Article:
programmes can help address not only the psychological and social needs of the
children, but also the well being of the whole community, by helping to organize
the population and by providing structure for the children and their
programmes can provide important support to lifesaving activities;
· Every child has
the right to education. Even in an emergency, start providing appropriate
education as soon as possible;
· The priority is to
make primary schooling available to all. Special efforts will probably be
necessary to ensure the proper participation of girls in the
· Refugee schools
should be organized and run by the refugees themselves, to the extent possible,
with proper outside support.
73. Establishing an education system is important for the
well-being of the whole refugee community, as well as for the social and
psychological well-being of children and young people. Setting up basic schools
will give a structure and sense of normality to a dislocated and traumatized
community. Refugees are dislocated not only from their homes and families but
also from their community - the old community is disrupted while new community
structures are only gradually evolving. Schools can be the initial community
focal points, and a sense of well-being may be created if the new community is
partly structured around institutions which are as familiar as schools, rather
than around, for example, distribution points, registration and health centres
which may be more representative of the problems of their current situation.
74. In addition, schools can be initiated and managed by the
community itself much more easily than other refugee institutions, again
enhancing self-esteem and self-reliance. Refugee teachers and parents often
establish informal schools even in an emergency - as soon as basic needs in food
water and health are met, because they recognize the importance of a school
system for the reasons set out above.
Informal schools started by the refugees themselves should be
supported, and can be used as a basis to begin the programme.
75. In addition to community building, other important functions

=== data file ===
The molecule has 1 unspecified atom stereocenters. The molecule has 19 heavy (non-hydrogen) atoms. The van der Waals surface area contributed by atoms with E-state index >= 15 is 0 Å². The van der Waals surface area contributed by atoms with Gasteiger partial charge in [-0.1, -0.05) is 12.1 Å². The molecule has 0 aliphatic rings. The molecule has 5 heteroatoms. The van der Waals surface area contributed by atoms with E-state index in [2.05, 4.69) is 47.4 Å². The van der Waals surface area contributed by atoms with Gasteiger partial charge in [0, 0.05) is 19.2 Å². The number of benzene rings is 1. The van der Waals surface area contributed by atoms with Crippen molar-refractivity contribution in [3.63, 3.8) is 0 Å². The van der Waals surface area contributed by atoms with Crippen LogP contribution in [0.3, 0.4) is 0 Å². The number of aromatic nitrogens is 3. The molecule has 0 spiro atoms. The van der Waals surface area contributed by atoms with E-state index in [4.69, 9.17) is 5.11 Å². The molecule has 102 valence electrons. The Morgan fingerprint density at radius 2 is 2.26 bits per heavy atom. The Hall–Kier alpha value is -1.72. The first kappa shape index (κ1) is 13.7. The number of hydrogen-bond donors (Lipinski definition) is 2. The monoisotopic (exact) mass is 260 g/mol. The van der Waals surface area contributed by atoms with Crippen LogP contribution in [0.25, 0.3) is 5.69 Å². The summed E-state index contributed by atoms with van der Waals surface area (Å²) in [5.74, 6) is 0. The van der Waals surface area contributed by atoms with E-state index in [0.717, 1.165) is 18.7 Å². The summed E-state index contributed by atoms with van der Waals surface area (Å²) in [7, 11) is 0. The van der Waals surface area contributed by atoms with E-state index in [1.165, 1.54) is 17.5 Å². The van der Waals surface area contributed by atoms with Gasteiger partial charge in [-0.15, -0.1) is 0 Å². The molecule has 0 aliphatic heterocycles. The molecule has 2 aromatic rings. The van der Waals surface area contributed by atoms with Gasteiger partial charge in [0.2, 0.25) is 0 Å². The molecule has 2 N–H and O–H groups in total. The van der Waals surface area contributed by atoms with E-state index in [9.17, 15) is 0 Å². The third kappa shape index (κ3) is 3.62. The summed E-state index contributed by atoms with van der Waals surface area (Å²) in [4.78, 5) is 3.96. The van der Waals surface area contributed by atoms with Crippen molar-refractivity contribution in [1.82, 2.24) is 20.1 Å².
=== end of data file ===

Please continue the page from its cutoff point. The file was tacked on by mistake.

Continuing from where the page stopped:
of the education system in an emergency are:
i. To disseminate survival and life skills messages.
Simple messages can be spread through the school system, on issues such as
health, sanitation, nutrition, and looking after the local resources (fuelwood
for cooking) so they do not become too rapidly depleted;
ii. To provide parents with extra time to work on
family survival needs;
iii. To serve as an important protection tool in
certain circumstances, e.g. through providing an alternative to military
iv. To provide continuity of education which can
help reintegration in the country of origin.
Every child has the right to education, as set out in the
Convention on the Rights of the Child.
76. Detailed information on planning education programmes and on
standards for refugee schools is set out in the latest edition of NHCR's
Education Guidelines. These guidelines are essential reading for those
establishing an education programme.
Setting up an Education Programme
77. Basic education must be provided and, although priorities in
the emergency phase may mean that the full implementation of an education
programme is difficult, a start must be made. An education programme should only
be delayed if the emergency is clearly going to be short-lived.
The emergency education programme should provide free access
to organized activities and basic education for all refugee children and young
78. Identify teachers from the refugee population who can
organize recreational and educational activities, and identify agencies to
support the development of basic education programmes.
79. In the beginning, the aim is to establish a simple programme
of structured recreational and simple educational activities for children and
young people. This is possible even with limited educational supplies - simply
gathering the children together for a set period each day and keeping them
occupied is a valuable first step. Identify teachers from the refugee population
who are willing to do this. The activities should support the lifesaving
measures underway in other sectors by including simple messages on health,
sanitation etc. appropriate for the children's level, and by providing parents
with extra time to work on family survival needs. Recreational and activity
materials of the type listed in Annex 3 could be used to support such a
80. The initial activities should then be developed into a
primary school system, based on the curriculum of the country of origin. The
timing of the transition from the simple activities to the more formal primary
education will depend on the evolution of the emergency. Where the school system
in the country of asylum is similar to that of the country or area of origin and
refugee numbers are limited, resources may be provided to local schools to